Some Good News from Ukraine: My “mash note” to Antony Kalugin’s SPEKTRA

You older readers might remember and understand. Back when dinosaurs walked the earth we sometimes bought our vinyl in smaller stores that did not have turn-table listening stations. How many times did we either “score” or “strike-out” when, not knowing anything about the music, we took a gamble and just bought the lp for the cool art on the cardboard jacket?  My average was way better than 50%

But when it comes to prog,  we expect the art to be, well, “proggy.”  When I was perusing some online albums to listen to recently, this artwork really grabbed my attention.  The album is light-years better than the art. The art is great. What a find. This will be a rave review.

The object of my adoration is by KARFAGEN and is titled “Spektra.”  KARFAGEN is the band/project name used by Ukrainian composer, musician, designer, producer Antony Kalugin [] I will be fully exploring, listening, and enjoying all of his musical endeavors posthaste, but for now “Spektra” sparkles sonic endorphins into the air at Casa Watson.


The 16 track album clocks in at 63 minutes and is almost entirely instrumental. The album is grand, soaring, orchestral prog-rock that hearkens back to the genius and immersive soundscapes of Tangerine Dream, Bo Hansson, Vangelis, Wendy Carlos, Vernian Process, and Camel.  Every track shifts and glimmers and changes with an ebullient and pastoral kaleidoscope of synth keys, electric and acoustic (12-string too) guitars, flutes, sax, violin, and accordion.  Who doesn’t love prog-accordion?  Many of the pieces are tone-poems to wonder and would easily fit the big-screen cinema epic as both soundtrack themes as well as individual cues. At other times an almost jazz-prog “fusion” feel feathers in.  There’s even a “Paris Prog Cafe” vibe on track 13, ‘Dios Pyros,’ where the accordion mimics a carnival calliope. Though cohesive and united into what might be termed a “new age” suite of relaxing inner visions (think the best of Deuter, Govi, Cusco, Jeff Johnson, Fresh Aire, or Kitaro), there is no repetitive sameness in the tracks but rather a variety of tempos, moods, and harmonies. One of my favorite songs is track 4 ‘Terra Incognita’ and I caught myself actually blurting out loud: “holy schnikes” (I’m not sure I was channeling Chris Farley or Brad Birzer) when the mixed vocals in Latin kicked in. The accordion backed singing made me think of the Boston Camerata doing Renaissance prog. There is also some beautiful female vocalise by Olha Rostovska on track 11 ‘Aurora.’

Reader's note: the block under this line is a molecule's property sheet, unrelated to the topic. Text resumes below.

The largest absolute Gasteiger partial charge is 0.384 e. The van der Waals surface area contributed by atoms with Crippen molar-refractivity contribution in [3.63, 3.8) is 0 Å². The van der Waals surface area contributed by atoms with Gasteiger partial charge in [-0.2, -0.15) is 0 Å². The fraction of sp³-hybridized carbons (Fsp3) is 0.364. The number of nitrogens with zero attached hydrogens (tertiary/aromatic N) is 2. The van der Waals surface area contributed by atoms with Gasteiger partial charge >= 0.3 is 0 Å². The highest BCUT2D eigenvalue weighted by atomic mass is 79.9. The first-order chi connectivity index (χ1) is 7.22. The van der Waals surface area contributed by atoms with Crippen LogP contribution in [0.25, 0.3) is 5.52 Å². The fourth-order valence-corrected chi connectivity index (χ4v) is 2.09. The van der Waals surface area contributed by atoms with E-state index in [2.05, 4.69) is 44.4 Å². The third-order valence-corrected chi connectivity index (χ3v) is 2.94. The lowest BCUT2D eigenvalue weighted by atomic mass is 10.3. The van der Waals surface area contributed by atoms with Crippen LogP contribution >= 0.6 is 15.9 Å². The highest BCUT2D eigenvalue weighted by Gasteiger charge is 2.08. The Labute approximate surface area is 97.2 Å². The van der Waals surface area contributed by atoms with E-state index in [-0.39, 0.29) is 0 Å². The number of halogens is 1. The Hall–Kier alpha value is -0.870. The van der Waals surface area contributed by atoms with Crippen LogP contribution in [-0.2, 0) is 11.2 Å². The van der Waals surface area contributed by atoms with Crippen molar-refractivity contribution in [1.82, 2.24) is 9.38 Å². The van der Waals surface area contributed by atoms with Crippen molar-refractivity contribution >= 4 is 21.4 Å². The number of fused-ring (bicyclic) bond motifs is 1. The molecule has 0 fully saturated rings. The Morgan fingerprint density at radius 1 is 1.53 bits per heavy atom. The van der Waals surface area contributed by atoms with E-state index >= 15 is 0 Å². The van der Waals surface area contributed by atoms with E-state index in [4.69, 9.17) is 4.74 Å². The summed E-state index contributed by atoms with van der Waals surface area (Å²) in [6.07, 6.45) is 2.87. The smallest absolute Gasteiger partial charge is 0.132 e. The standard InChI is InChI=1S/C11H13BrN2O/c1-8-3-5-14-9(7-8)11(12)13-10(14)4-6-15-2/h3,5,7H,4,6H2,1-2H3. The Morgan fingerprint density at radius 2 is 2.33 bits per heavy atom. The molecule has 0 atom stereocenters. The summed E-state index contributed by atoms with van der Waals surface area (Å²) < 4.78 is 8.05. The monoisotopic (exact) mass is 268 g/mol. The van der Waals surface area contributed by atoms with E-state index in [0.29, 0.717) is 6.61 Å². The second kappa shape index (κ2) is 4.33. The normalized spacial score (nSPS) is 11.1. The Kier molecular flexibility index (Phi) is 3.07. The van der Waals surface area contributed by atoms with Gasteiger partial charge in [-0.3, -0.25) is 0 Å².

The arrangement and keyboard brilliance of Maestro Kalugin perfectly melds together the strong contributions of his players. Special accolades need to be given to the entire troupe but especially Oleg Pashkovskiy on piano, Kostya Ionenko on bass, Sergiy Balalayev on drums, Max Velychko on guitars, and of course, Sergii Kovalov on accordion.

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This expansive and heroic symphonic suite is one of the best instrumental prog discoveries I have ever made. The genius of Antony Kalugin’s KARFAGEN is not to be missed. Purchase “Spektra” now, thank me later.   You can listen to the album here:    I wish it didn’t cost so much to fly to Ukraine.

Mellotron set to 11

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